Racing Medals…Just for Half & Full Marathons?


I remember that first time I received a metal for a half marathon. It was my very first half marathon and I was so emotional as I neared the finish line because I had actually done it. I couldn’t wait to wear that heavy piece of metal around my neck and I didn’t want to take it off–I drove the whole way from Louisville to Lexington still wearing it around me neck.

For some of us, running in half and full marathons is partly for the bling, not to mention the sense of pride in your accomplishment of training. Tell the truth–Have you ever thought twice about entering a half/full marathon when the medal wasn’t what you expected?

ANYWAY, medals are a big deal. I believe they are your trophy of accomplishment. When I got a medal for finishing my first Warrior Dash, I thought, “OK, cool…this was a pretty big deal, even if it was only 4 miles” Same with Extreme Rampage.

But the only races I feel I earned my medals (and got them) were my half marathons.

Until I ran in the Noblesville Mini Marathon series over Memorial Day weekend. There were four races that day–1 mile “fun run”, 5K, 10K, and the half marathon. I chose to run the 10K, and then ran the 5K course to get training miles in for the half marathon I was training for. When I got an email last week saying my medal from the Noblesville Mini was ready for pick-up (they had run out of medals that day), I was confused, because I hadn’t run in the half marathon. So I replied that I ran in the 10K and she commented that I still received a medal for the 10K, and it’d be in the mail.

Well, I received the medal on Friday. It’s a beautiful medal, surprisingly for a first-time race. But I have mixed feelings about it.

 

The Noblesville Mini Marathon for the half marathon, 10K, and 5K

The Noblesville Mini Marathon for the half marathon, 10K, and 5K

Sure enough, if you finished the 5K or 10K, you received the same medal the half marathoners earned.

Now I know there are quite a few races that are starting to do that because they know that draws in the entries. And maybe for some runners who may never be able to run a half or full marathon, for whatever reason, that’s a pretty big deal to them. But to me, it feels like a medal is a right of passage, that you’ve spent 3-4-5 months training for that one day, to push your body passed the point of exhaustion and pain for a few miles of triumph and a lifetime of memories.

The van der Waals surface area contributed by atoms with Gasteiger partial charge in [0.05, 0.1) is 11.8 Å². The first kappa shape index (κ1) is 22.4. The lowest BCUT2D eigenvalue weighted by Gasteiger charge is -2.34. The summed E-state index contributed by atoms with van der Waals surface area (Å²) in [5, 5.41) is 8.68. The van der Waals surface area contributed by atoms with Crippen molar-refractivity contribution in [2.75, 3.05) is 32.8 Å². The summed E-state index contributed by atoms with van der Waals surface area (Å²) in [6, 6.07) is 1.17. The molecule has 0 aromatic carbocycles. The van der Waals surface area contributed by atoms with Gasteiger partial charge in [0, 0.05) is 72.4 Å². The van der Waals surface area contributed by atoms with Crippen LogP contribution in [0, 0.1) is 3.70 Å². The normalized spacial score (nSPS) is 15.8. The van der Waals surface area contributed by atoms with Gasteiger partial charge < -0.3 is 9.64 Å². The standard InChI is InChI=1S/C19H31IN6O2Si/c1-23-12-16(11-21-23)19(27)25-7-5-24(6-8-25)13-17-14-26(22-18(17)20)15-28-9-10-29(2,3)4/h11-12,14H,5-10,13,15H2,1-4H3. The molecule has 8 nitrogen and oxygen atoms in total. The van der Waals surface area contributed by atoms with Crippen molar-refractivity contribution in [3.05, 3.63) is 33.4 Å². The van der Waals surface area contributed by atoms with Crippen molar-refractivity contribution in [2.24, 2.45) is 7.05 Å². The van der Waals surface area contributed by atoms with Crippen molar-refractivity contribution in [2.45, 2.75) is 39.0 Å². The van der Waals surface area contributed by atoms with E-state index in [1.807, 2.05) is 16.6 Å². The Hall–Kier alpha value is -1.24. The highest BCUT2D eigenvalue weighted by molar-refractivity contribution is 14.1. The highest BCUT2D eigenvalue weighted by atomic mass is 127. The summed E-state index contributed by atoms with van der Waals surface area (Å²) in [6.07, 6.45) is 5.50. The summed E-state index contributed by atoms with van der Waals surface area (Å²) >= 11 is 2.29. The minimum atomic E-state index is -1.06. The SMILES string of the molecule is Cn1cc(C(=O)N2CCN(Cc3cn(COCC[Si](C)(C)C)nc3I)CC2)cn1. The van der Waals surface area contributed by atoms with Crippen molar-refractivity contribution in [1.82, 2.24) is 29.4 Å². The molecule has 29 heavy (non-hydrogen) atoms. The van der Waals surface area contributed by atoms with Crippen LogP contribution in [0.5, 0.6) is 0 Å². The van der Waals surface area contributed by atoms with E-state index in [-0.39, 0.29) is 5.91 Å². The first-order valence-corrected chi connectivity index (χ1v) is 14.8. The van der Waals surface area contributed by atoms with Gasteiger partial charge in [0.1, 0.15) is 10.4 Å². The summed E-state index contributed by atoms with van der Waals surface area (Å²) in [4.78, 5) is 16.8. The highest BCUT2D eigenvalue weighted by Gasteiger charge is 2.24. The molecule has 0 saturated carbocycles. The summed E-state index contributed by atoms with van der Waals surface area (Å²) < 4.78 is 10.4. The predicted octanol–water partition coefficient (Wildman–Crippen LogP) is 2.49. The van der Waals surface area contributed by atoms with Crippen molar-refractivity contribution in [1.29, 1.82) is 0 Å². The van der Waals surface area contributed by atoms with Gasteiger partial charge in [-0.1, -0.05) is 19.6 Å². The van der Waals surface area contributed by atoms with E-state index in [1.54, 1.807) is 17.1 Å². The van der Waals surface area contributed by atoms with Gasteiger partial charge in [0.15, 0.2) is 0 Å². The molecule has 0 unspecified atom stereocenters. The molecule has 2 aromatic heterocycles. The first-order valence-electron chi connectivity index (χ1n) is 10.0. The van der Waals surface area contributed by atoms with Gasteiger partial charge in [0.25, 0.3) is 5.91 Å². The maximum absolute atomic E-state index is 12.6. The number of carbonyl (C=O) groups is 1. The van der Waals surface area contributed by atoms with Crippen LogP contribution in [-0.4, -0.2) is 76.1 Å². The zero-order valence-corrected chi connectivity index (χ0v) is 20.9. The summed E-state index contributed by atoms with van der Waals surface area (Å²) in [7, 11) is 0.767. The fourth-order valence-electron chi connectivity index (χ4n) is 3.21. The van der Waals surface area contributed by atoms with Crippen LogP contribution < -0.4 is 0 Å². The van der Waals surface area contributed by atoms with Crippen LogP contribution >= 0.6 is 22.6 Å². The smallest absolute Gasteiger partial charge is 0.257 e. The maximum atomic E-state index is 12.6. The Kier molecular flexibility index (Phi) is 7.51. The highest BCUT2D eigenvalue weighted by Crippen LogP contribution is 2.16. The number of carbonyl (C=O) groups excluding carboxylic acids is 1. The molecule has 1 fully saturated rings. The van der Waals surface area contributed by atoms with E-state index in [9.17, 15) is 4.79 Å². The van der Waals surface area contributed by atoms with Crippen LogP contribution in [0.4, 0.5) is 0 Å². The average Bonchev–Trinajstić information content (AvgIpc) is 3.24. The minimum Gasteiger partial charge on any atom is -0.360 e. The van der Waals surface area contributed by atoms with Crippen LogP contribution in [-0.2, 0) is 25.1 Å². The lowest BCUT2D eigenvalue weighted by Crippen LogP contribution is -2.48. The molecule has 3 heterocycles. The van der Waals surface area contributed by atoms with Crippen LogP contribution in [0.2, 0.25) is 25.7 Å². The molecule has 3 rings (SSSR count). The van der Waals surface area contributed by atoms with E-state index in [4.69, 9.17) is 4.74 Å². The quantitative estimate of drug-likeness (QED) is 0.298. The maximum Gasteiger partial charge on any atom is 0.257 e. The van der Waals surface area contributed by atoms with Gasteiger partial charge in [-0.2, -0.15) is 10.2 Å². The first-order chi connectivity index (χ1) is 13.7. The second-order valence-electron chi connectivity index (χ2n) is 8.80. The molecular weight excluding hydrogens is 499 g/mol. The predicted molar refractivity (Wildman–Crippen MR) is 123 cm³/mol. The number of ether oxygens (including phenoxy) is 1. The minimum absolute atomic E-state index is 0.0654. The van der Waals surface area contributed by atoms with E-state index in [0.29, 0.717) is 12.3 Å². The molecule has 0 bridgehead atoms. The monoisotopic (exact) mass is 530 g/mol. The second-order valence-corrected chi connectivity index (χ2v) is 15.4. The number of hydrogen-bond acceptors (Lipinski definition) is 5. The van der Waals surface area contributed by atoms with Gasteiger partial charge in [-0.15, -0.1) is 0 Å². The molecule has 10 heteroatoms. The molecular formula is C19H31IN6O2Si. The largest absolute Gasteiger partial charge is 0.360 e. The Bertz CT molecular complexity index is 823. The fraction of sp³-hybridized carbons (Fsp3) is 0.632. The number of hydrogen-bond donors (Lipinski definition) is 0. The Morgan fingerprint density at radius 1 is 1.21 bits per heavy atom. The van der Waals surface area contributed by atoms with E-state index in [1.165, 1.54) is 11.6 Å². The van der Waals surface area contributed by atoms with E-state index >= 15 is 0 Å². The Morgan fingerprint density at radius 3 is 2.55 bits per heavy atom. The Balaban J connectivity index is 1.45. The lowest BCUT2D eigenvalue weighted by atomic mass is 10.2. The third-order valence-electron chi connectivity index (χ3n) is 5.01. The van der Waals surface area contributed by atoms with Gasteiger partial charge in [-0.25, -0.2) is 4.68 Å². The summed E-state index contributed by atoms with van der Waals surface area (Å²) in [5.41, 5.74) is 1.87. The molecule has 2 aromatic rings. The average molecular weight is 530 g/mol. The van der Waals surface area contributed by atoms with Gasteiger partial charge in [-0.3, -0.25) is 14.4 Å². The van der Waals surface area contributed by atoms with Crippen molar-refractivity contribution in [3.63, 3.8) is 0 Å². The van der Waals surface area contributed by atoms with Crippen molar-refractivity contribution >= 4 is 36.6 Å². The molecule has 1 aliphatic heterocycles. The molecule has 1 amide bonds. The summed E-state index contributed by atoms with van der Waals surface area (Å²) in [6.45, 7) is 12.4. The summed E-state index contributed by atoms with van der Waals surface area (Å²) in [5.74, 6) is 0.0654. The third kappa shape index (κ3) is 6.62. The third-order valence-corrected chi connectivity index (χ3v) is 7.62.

I will forever love these three half marathon medals I've earned (and hopefully earn a few more along the way).

I will forever love these three half marathon medals I’ve earned (and hopefully earn a few more along the way).

I ran in a few 5Ks before I attempted my first half marathon. To me, my badge of honor was my race t-shirt. I didn’t expect a medal–I looked up to those runners who had medals hanging on their walls because I knew the dedication they had to train for that wearable piece of art.

Is it because of the growing mentality in our country that everyone deserves an award? Nowadays it seems like every kid gets a trophy for participating in a sport, whether they won a single game or not. Growing up I showed horses, and we maybe would get participation ribbons in Mini 4-H, but we still earned placements of first, second, third, fourth, etc. I knew the importance of working hard and practicing my craft/sport because I wanted to win, I wanted to be recognized. Had I gotten trophies for every class I showed just because I walked through the entry gate, would I have worked as hard? Maybe not. So is that what we’re teaching our children now? Don’t worry about practice and hard work, we’ll reward you anyway?

I grew up understanding that if I worked hard and practiced, I would hopefully be rewarded. It wasn't expected, but I still tried. If I hadn't, would I have been awarded this World Championship belt buckle 10 years ago? Who knows...

I grew up understanding that if I worked hard and practiced, I would hopefully be rewarded. It wasn’t expected, but I still tried. If I hadn’t, would I have been awarded this World Championship belt buckle 10 years ago? Who knows…

I know I just went totally out of left field comparing running medals to children in sports, etc., but I think it’s all connected. And I really want to know what you think.

Your turn: Is it OK to have medals for races less than half and full marathons? How do you feel about the reward for just participation? 

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One thought on “Racing Medals…Just for Half & Full Marathons?

  1. This is a touchy subject for me because it reveals a duel I have in my head about the merits of rewarding everyone. On the one hand, a 5K could be a grueling event for someone and that medal could be a prized memento, while for someone else, a marathon could be easy. In each case, the medal’s “worth” is not the same to each person.
    However, over the years, I feel like I’ve run enough races to simply create a rule for myself: medals are for 13.1 miles and above. That’s just my arbitrary mark. Almost every 10-miler out there gives out finisher’s medals, but I’ve chosen the half marathon as the benchmark. I’ve run a few shorter races where they gave out medals and I went home without one. Some call it snobbery, and I wouldn’t challenge them on it. I won’t disparage anyone for proudly hanging a 5k or 10k medal — they trained and completed a goal and deserve to be proud of it.
    There are those who say that half marathons are too short — those who run 30, 50, even 100 miles. So it’s all relative.

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